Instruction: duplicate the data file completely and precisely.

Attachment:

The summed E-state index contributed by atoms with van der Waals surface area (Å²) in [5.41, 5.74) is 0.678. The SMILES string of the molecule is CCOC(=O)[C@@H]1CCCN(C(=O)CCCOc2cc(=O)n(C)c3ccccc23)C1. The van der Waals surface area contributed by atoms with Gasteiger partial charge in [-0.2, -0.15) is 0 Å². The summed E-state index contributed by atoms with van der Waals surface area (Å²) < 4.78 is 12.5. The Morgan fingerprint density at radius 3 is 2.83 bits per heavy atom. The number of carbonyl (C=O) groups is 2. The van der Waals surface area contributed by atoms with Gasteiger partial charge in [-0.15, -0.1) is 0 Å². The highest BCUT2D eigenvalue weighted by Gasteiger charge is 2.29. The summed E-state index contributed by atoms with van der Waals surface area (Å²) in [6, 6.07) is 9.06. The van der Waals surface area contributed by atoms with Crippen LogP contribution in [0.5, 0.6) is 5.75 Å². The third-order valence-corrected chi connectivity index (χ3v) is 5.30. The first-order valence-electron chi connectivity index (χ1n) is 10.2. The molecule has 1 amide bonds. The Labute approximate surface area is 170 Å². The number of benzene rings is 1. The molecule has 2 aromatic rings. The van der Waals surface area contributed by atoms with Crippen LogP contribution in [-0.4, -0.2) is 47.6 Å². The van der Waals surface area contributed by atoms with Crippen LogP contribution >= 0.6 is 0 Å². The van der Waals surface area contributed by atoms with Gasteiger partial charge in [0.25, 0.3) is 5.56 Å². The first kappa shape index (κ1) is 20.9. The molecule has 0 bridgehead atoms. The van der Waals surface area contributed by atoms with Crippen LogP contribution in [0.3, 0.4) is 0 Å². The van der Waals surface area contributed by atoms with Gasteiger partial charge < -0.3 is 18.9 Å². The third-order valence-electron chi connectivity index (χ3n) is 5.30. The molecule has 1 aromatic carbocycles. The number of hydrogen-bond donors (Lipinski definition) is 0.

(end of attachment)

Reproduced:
The summed E-state index contributed by atoms with van der Waals surface area (Å²) in [5.41, 5.74) is 0.678. The SMILES string of the molecule is CCOC(=O)[C@@H]1CCCN(C(=O)CCCOc2cc(=O)n(C)c3ccccc23)C1. The van der Waals surface area contributed by atoms with Gasteiger partial charge in [-0.2, -0.15) is 0 Å². The summed E-state index contributed by atoms with van der Waals surface area (Å²) < 4.78 is 12.5. The Morgan fingerprint density at radius 3 is 2.83 bits per heavy atom. The number of carbonyl (C=O) groups is 2. The van der Waals surface area contributed by atoms with Gasteiger partial charge in [-0.15, -0.1) is 0 Å². The highest BCUT2D eigenvalue weighted by Gasteiger charge is 2.29. The summed E-state index contributed by atoms with van der Waals surface area (Å²) in [6, 6.07) is 9.06. The van der Waals surface area contributed by atoms with Crippen LogP contribution in [0.5, 0.6) is 5.75 Å². The third-order valence-corrected chi connectivity index (χ3v) is 5.30. The first-order valence-electron chi connectivity index (χ1n) is 10.2. The molecule has 1 amide bonds. The Labute approximate surface area is 170 Å². The number of benzene rings is 1. The molecule has 2 aromatic rings. The van der Waals surface area contributed by atoms with Crippen LogP contribution in [-0.4, -0.2) is 47.6 Å². The van der Waals surface area contributed by atoms with Crippen LogP contribution >= 0.6 is 0 Å². The van der Waals surface area contributed by atoms with Gasteiger partial charge in [0.25, 0.3) is 5.56 Å². The first kappa shape index (κ1) is 20.9. The molecule has 0 bridgehead atoms. The van der Waals surface area contributed by atoms with Crippen LogP contribution in [0.3, 0.4) is 0 Å². The van der Waals surface area contributed by atoms with Gasteiger partial charge < -0.3 is 18.9 Å². The third-order valence-electron chi connectivity index (χ3n) is 5.30. The molecule has 1 aromatic carbocycles. The number of hydrogen-bond donors (Lipinski definition) is 0.